The Letters of Norah on Her Tour Through Ireland


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English Choose a language for shopping. Explore the Home Gift Guide. Amazon Music Stream millions of songs. Amazon Advertising Find, attract, and engage customers. One very handsome girl, bareheaded and barefooted, and got up light and airy as to costume, begged unblushingly without any excuse. She gathered up her light drapery with one hand, and kept up with the horse, skelping along through mud and mire as if she liked it.

I noticed that she was set on by her parents who were the occupiers of a little farm. Suddenly our car stopped at a house where all sorts of lake curiosities were exposed for sale. From this point it was four miles, Irish miles, through the gap to the lake to the point where we took the boat. This was one circumstance of which we were not aware when we started; it was therefore a surprize.

I am sorry to say that this gap was a disappointment to me. It was a difficult path among bare mountains, but nothing startling or uncommon. What was uncommon was the relays of indefatigable women that lay in wait for us at every turn. Goats' milk and poteen, photographs, knitted socks, carved knick-nacks in bog oak; everything is offered for sale; denial will not be taken.

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You pass one detachment to come upon another lurking in ambush at a corner. There are men with small cannons who will wake the echoes for a consideration; there are men with key bugles who will wake the echoes more musically for a consideration; there is the blind fiddler of the gap who fiddles away in hopes of intercepting some stray pennies from the shower. One impudent woman followed us for quite a way to sell us her photograph, as the photograph of Eily O'Connor, murdered here by her lover many years ago—murdered not at the gap but in the lake.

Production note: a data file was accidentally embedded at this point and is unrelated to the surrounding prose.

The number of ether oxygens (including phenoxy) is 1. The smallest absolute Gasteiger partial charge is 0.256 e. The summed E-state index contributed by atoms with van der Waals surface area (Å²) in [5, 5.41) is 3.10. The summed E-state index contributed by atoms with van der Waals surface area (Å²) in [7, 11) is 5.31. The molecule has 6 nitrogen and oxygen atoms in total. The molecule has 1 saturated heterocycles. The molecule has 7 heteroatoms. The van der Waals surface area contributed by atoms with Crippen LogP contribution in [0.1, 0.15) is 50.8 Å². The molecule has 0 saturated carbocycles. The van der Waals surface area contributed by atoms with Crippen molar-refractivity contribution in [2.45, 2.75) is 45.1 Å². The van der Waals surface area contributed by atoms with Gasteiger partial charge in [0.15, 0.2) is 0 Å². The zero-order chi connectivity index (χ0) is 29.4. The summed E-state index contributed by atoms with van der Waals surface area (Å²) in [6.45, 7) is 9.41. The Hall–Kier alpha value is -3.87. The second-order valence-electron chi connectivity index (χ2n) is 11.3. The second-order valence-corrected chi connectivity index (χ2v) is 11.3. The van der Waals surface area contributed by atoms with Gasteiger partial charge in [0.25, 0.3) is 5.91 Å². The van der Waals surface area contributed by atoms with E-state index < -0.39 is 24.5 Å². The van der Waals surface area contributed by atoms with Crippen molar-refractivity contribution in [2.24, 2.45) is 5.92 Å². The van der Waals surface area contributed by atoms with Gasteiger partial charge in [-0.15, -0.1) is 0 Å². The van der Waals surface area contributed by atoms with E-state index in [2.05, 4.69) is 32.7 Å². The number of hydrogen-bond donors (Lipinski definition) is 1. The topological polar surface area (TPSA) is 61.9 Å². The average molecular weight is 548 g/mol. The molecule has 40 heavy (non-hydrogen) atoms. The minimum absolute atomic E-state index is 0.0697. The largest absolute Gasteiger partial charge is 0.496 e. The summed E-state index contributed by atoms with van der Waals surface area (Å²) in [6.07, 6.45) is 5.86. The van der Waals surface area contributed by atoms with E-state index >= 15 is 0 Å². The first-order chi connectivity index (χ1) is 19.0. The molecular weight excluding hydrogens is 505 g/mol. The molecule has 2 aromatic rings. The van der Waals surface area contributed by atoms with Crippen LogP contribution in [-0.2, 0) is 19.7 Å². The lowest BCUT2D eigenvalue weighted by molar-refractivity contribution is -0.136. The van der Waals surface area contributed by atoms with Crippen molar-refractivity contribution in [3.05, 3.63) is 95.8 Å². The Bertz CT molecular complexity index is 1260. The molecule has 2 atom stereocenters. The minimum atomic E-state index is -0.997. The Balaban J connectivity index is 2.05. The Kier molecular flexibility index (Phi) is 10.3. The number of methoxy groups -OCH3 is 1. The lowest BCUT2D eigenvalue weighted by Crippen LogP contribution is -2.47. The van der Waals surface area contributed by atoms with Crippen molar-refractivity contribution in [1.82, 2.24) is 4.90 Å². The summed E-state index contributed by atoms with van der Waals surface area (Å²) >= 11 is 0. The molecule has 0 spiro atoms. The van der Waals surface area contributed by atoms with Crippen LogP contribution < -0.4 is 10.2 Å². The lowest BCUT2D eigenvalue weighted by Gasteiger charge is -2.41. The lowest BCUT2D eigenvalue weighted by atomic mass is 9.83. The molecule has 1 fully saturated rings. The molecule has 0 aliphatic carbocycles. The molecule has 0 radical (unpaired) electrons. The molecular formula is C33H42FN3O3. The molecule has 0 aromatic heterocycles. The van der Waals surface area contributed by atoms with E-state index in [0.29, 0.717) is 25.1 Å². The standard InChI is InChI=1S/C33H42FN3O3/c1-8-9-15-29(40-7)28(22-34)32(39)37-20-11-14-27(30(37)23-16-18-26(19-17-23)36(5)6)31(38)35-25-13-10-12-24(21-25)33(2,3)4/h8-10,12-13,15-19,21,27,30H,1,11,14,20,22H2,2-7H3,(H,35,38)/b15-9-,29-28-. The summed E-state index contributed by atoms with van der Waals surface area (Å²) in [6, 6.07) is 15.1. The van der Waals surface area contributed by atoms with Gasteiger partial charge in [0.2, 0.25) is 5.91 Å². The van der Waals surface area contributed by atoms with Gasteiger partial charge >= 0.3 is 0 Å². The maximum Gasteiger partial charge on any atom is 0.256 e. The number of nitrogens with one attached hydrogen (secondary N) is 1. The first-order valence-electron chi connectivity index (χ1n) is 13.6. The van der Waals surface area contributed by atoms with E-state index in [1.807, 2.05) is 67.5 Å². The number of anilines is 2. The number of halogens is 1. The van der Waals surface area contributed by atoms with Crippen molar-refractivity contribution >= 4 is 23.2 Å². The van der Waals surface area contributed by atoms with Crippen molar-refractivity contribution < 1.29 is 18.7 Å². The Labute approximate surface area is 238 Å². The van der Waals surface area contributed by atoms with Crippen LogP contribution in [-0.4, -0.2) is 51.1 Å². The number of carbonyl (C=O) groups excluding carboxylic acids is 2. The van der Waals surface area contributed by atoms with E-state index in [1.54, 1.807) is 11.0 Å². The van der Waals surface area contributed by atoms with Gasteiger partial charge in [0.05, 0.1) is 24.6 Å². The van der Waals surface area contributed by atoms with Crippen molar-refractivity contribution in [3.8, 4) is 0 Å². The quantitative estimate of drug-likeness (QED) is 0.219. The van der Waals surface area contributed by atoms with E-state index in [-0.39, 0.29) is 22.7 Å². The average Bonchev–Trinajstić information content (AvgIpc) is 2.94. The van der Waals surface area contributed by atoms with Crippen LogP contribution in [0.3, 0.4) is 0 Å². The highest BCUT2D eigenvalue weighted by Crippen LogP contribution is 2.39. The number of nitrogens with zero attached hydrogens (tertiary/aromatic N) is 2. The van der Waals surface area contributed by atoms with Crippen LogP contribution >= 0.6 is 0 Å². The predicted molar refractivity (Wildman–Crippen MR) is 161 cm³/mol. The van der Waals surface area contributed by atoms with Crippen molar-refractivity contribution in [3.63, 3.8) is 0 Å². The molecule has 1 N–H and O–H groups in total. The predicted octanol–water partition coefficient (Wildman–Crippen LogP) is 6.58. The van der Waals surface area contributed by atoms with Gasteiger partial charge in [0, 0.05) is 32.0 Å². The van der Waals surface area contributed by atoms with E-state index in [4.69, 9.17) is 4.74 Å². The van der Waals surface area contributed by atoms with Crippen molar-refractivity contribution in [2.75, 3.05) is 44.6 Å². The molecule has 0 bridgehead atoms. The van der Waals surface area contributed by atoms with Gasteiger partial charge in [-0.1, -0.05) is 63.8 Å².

There was a large party of us and these followers, horse, foot and artillery, I may say were a persistent nuisance all the way. The ponies, crowds of them, followed us to the entrance of the Gap, where they disappeared, but the women and girls never faltered for the five miles. The reiterated and re-reiterated offer of goat's milk and poteen became exasperating; the bodyguard of these pertinacious women that could not be shaken off was most annoying.